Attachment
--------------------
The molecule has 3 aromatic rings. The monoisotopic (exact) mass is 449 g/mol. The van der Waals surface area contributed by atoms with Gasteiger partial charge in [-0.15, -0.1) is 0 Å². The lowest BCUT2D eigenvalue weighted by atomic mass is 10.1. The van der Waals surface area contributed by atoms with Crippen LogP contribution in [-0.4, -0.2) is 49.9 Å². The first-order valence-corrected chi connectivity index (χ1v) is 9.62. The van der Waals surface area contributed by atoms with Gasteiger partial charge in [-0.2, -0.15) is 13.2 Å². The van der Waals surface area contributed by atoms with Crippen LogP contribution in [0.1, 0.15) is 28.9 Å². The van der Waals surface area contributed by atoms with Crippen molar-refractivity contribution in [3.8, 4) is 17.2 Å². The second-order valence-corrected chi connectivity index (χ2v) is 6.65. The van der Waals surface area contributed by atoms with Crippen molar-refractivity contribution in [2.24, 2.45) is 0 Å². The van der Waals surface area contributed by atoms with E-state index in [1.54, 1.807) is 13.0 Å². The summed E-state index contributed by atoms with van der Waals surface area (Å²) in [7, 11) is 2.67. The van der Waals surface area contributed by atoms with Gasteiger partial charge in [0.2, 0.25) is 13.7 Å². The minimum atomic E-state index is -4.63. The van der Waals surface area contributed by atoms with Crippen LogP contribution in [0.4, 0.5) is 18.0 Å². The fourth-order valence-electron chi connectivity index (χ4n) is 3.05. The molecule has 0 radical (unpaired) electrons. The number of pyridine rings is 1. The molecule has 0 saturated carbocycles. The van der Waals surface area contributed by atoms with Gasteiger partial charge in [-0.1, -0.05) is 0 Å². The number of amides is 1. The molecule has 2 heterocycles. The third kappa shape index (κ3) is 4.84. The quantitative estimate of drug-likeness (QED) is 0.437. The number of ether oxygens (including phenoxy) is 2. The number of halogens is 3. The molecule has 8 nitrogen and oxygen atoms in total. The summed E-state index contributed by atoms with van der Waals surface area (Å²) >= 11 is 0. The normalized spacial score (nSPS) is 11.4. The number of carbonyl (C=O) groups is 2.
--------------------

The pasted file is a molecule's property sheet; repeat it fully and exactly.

The molecule has 3 aromatic rings. The monoisotopic (exact) mass is 449 g/mol. The van der Waals surface area contributed by atoms with Gasteiger partial charge in [-0.15, -0.1) is 0 Å². The lowest BCUT2D eigenvalue weighted by atomic mass is 10.1. The van der Waals surface area contributed by atoms with Crippen LogP contribution in [-0.4, -0.2) is 49.9 Å². The first-order valence-corrected chi connectivity index (χ1v) is 9.62. The van der Waals surface area contributed by atoms with Gasteiger partial charge in [-0.2, -0.15) is 13.2 Å². The van der Waals surface area contributed by atoms with Crippen LogP contribution in [0.1, 0.15) is 28.9 Å². The van der Waals surface area contributed by atoms with Crippen molar-refractivity contribution in [3.8, 4) is 17.2 Å². The second-order valence-corrected chi connectivity index (χ2v) is 6.65. The van der Waals surface area contributed by atoms with Crippen molar-refractivity contribution in [2.24, 2.45) is 0 Å². The van der Waals surface area contributed by atoms with E-state index in [1.54, 1.807) is 13.0 Å². The summed E-state index contributed by atoms with van der Waals surface area (Å²) in [7, 11) is 2.67. The van der Waals surface area contributed by atoms with Gasteiger partial charge in [0.2, 0.25) is 13.7 Å². The minimum atomic E-state index is -4.63. The van der Waals surface area contributed by atoms with Crippen LogP contribution in [0.4, 0.5) is 18.0 Å². The fourth-order valence-electron chi connectivity index (χ4n) is 3.05. The molecule has 0 radical (unpaired) electrons. The number of pyridine rings is 1. The molecule has 0 saturated carbocycles. The van der Waals surface area contributed by atoms with Gasteiger partial charge in [-0.1, -0.05) is 0 Å². The number of amides is 1. The molecule has 2 heterocycles. The third kappa shape index (κ3) is 4.84. The quantitative estimate of drug-likeness (QED) is 0.437. The number of ether oxygens (including phenoxy) is 2. The number of halogens is 3. The molecule has 8 nitrogen and oxygen atoms in total. The summed E-state index contributed by atoms with van der Waals surface area (Å²) >= 11 is 0. The normalized spacial score (nSPS) is 11.4. The number of carbonyl (C=O) groups is 2.